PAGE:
Monday, June 1, 2009

Chateau Montelena - A Rare Treat

Last week found me at Martin Wine Cellar for an impressive lineup of wines from the famous Chateau Montelena. The room was full, as it should have been. Beyond the fact that they have produced riveting Cabernet in Calistoga for nearly 40 years, they were the subject of the recent movie 'Bottle Shock.' This somewhat sensationalized version of Montelena's story as it relates to the Paris tasting in 1976 exposed the winery to new eyes. My history with the winery dates back nearly two decades and includes some impressive vertical tastings of the estate Cabernet.
There are precious few high end California wines I believe are worth the price. Overmanipulation, lack of depth, and an absence of a sense of place are just some of the issues I find all too regularly in luxury wines from the land of "The Governator." Montelena, however, always offered a fair amount of value, all things considered, but it has been a while since I tasted the Estate Cabernet.
Brian Baker, VP of Sales and Marketing for Montelena, was our energetic, informative, and thoroughly engaging master of ceremonies. He offered some tidbits of history, which I will pass along as accurately as possible.
Alfred Tubbs had the chateau built in 1882 after returning from a visit to Bordeaux. Mr. Tubbs sold supplies to gold rushers, making money more than most of his customers. His family ran the estate until prohibition and then resumed growing grapes, when the law allowed, until they sold it the the Franks in 1958. Yort Frank created his wealth by being the first television repairman in the San Francisco area. The modern incarnation of Chateau Montelena began when Jim Barrett purchased the estate in 1972. His 1973 Chardonnay changed the wine world forever by beating many French wines in a blind tasting. For more on that event, see the movie, or better yet, read George Taber's book, "Judgement of Paris."
Potter Valley Riesling 2007 - From high altitude in Mendocino the wine offers bright pear and melon (honeydew?) fruit with a juicy, succulent, but not too sweet palate. Persistent length and a nice mingling of fruit and dryness make this a potentially very good food wine. I found myself wanting a bit more depth and/or complexity, but the wine was thoroughly enjoyable. $19-$22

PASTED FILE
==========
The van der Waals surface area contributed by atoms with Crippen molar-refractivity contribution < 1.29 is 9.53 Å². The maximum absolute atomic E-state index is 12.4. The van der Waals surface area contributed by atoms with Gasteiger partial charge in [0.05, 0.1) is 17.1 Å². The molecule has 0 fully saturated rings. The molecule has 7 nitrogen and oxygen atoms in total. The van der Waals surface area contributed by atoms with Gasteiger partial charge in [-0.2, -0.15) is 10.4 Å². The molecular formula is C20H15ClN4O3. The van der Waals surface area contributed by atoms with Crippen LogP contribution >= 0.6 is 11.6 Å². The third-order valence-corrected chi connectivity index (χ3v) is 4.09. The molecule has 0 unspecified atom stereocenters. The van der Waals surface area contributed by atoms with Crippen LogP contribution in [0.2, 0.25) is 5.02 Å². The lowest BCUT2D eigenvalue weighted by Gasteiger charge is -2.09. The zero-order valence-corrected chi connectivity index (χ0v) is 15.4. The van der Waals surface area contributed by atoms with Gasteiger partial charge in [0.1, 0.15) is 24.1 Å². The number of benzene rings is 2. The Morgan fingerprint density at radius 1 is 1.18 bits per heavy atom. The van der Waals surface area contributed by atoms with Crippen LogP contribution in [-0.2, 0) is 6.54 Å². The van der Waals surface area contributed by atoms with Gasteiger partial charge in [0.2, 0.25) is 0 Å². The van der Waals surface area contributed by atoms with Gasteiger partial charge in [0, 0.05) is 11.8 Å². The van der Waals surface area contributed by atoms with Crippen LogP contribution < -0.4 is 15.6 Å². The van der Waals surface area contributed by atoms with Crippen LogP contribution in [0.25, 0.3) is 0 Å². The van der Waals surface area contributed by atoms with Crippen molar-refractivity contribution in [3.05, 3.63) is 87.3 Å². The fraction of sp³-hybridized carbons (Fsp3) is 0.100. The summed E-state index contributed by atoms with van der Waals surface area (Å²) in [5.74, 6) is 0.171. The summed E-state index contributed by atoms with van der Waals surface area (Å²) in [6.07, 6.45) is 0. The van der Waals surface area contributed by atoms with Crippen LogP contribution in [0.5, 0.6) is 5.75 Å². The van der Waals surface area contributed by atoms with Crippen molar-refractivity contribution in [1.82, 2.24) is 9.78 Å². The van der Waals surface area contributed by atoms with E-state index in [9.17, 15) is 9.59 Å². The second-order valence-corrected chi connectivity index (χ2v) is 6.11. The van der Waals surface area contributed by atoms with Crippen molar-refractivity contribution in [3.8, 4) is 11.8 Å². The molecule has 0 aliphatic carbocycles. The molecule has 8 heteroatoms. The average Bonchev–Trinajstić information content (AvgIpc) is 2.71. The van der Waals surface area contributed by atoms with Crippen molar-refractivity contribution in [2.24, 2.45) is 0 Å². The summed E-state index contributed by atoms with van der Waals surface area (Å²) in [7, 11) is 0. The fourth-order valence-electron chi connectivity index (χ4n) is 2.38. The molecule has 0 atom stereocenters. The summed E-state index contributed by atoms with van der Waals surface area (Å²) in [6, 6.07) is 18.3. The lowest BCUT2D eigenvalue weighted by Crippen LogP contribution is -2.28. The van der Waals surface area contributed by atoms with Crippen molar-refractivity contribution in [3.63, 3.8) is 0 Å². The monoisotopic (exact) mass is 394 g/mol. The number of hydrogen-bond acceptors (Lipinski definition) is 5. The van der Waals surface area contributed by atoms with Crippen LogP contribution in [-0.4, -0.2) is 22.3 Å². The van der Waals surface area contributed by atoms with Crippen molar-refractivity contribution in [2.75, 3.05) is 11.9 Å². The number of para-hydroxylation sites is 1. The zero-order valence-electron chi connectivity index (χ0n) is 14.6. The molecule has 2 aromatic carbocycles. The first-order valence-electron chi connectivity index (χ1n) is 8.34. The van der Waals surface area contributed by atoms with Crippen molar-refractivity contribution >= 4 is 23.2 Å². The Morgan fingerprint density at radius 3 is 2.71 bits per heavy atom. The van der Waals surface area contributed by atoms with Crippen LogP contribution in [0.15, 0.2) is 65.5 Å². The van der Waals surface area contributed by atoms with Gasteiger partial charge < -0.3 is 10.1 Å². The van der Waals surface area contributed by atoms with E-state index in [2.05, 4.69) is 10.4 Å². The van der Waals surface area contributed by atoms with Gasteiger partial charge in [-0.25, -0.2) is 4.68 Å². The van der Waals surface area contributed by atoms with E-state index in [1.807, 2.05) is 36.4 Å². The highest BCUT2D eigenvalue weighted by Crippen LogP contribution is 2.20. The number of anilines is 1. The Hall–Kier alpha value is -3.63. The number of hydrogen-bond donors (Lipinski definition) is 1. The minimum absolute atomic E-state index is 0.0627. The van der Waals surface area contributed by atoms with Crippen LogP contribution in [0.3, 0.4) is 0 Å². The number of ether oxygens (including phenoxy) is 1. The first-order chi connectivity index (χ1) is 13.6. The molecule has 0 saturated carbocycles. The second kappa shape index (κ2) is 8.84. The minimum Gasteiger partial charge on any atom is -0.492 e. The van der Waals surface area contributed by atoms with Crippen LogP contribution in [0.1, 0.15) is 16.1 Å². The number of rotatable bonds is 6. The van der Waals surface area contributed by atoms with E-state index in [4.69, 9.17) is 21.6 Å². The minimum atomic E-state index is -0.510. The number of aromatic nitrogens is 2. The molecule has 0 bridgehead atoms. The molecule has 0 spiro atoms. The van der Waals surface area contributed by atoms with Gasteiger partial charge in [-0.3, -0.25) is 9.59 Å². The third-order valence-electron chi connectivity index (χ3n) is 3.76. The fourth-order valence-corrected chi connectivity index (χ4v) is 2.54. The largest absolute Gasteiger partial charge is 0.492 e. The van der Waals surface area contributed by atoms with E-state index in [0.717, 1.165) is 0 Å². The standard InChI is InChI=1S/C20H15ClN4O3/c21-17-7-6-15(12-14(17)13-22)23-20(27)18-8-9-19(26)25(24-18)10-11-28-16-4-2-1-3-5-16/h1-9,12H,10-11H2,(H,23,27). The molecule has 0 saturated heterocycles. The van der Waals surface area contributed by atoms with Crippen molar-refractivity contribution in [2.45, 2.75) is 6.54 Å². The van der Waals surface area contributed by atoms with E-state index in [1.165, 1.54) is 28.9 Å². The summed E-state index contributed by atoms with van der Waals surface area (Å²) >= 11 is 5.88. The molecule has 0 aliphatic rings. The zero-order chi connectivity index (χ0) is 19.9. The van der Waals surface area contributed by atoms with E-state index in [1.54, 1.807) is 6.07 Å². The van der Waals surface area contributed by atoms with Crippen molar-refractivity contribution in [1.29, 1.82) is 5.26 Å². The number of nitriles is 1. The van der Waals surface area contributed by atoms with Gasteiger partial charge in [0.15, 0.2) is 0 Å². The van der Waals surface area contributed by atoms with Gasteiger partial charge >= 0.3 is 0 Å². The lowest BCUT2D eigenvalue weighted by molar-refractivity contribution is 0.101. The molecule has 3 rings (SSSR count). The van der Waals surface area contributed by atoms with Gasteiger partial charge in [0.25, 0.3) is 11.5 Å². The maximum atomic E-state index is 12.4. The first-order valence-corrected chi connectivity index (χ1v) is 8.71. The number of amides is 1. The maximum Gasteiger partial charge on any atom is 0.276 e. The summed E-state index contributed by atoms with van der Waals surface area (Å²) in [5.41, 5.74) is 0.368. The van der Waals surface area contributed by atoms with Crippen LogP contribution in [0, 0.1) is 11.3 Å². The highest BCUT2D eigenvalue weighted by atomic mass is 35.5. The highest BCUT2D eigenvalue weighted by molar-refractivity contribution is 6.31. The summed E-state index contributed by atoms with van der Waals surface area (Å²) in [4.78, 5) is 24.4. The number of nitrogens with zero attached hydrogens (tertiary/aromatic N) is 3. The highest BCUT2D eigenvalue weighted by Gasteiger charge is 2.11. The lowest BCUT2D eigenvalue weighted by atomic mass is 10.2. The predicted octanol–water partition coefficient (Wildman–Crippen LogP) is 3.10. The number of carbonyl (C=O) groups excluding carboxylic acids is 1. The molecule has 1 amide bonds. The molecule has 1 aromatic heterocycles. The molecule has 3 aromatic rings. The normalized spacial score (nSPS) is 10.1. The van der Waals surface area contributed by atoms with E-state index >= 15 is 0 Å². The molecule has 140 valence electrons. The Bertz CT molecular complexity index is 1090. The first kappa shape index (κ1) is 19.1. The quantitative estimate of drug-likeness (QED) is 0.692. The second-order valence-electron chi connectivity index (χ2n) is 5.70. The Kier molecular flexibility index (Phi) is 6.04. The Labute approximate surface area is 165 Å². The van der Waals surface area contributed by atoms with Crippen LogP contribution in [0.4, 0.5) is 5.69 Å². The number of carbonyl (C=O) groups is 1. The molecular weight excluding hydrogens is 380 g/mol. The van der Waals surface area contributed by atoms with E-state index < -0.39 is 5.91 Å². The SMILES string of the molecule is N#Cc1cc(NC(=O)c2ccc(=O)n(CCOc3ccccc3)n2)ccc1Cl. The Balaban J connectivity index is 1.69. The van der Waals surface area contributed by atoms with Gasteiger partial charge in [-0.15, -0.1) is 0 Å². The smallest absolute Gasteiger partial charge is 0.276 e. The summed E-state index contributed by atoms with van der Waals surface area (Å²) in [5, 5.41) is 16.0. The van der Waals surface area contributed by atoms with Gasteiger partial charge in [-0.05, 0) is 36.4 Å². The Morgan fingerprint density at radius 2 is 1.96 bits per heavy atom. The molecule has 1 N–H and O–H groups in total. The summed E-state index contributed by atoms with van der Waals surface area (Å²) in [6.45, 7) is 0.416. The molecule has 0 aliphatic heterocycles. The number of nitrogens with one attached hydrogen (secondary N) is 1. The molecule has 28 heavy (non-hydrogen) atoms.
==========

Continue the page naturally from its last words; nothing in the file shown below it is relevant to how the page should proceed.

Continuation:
Napa Valley Chardonnay 2007 - The fruit for this wine comes from just north of the town of Napa, well south of the estate. Montelena opts out of malolactic fermentation for their Chardonnay retaining crisp acid to balance the full, rich, California fruit. I smell oak with a mild toast accent and just a hint of nuttiness on the nose. The fruit here is clearly sweet, not sugary but on the opposite end of the spectrum from citrus. On the palate, I found red and green apples with a creamy texture; oak returns on the finish but the wine remains fresh and inviting. $47-$50
Estate Zinfandel 2005 - Zinfandel is a challenging wine. Despite being a near polar opposite in texture and feel from Pinot Noir, both wines require some knowledge of the winery's style or you may be unpleasantly surprised once the cork is removed. Is it Turley style: huge, thick, high alcohol, nearly sweet? Or is it more claret (British term for Bordeaux) style: red fruit dominant, drier, more food friendly? Montelena follows the more traditional route of drier, claret-like, Zinfandel. I must admit that while I generally prefer this style of Zin, I have never been a big fan of Montelena's version. Juicy fruit and cedar on the nose leads to oodles of red fruit; the wine is clearly reminiscent of Cabernet but is not overly structured. Cherry, leather and some dusty cocoa on the finish eventually opened up a bit more to show hints of blueberry. Overall, I enjoyed the wine, but had the same reaction as I have for years. I find Montelena's Zin lacking some intensity. I would be perfectly happy with this wine and some lamb or rabbit, but I can not recall ever buying a bottle. $28-$30
Estate Cabernet notes in the next post.

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